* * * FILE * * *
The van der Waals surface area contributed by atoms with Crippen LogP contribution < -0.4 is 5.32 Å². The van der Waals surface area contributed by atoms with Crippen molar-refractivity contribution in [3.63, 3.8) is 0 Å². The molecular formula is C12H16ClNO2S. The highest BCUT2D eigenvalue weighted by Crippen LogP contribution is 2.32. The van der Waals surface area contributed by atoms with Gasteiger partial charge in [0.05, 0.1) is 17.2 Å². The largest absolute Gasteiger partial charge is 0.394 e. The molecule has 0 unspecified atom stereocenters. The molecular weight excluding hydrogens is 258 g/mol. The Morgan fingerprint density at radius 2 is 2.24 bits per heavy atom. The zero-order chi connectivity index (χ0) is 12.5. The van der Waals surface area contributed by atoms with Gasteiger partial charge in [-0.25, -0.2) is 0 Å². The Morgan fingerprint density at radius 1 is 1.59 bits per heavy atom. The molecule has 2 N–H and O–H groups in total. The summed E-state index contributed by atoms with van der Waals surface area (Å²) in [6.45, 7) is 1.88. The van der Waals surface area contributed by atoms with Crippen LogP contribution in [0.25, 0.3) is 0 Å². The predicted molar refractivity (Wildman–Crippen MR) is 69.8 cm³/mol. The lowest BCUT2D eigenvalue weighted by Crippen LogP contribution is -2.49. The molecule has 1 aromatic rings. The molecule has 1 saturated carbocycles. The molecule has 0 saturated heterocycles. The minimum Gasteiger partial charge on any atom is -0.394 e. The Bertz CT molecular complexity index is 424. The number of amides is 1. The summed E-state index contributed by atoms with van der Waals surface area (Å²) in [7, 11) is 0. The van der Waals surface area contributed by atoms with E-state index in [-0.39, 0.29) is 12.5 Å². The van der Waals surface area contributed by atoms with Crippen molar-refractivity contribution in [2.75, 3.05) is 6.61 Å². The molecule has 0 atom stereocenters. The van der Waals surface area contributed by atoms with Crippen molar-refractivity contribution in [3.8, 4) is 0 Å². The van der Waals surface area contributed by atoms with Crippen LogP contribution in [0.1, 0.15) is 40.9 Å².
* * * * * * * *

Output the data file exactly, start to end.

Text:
The van der Waals surface area contributed by atoms with Crippen LogP contribution < -0.4 is 5.32 Å². The van der Waals surface area contributed by atoms with Crippen molar-refractivity contribution in [3.63, 3.8) is 0 Å². The molecular formula is C12H16ClNO2S. The highest BCUT2D eigenvalue weighted by Crippen LogP contribution is 2.32. The van der Waals surface area contributed by atoms with Gasteiger partial charge in [0.05, 0.1) is 17.2 Å². The largest absolute Gasteiger partial charge is 0.394 e. The molecule has 0 unspecified atom stereocenters. The molecular weight excluding hydrogens is 258 g/mol. The Morgan fingerprint density at radius 2 is 2.24 bits per heavy atom. The zero-order chi connectivity index (χ0) is 12.5. The van der Waals surface area contributed by atoms with Gasteiger partial charge in [-0.25, -0.2) is 0 Å². The Morgan fingerprint density at radius 1 is 1.59 bits per heavy atom. The molecule has 2 N–H and O–H groups in total. The summed E-state index contributed by atoms with van der Waals surface area (Å²) in [6.45, 7) is 1.88. The van der Waals surface area contributed by atoms with Crippen LogP contribution in [0.25, 0.3) is 0 Å². The predicted molar refractivity (Wildman–Crippen MR) is 69.8 cm³/mol. The lowest BCUT2D eigenvalue weighted by Crippen LogP contribution is -2.49. The molecule has 1 aromatic rings. The molecule has 1 saturated carbocycles. The molecule has 0 saturated heterocycles. The minimum Gasteiger partial charge on any atom is -0.394 e. The Bertz CT molecular complexity index is 424. The number of amides is 1. The summed E-state index contributed by atoms with van der Waals surface area (Å²) in [7, 11) is 0. The van der Waals surface area contributed by atoms with E-state index in [-0.39, 0.29) is 12.5 Å². The van der Waals surface area contributed by atoms with Crippen molar-refractivity contribution in [2.75, 3.05) is 6.61 Å². The molecule has 0 atom stereocenters. The van der Waals surface area contributed by atoms with Crippen molar-refractivity contribution in [3.8, 4) is 0 Å². The van der Waals surface area contributed by atoms with Crippen LogP contribution in [0.1, 0.15) is 40.9 Å².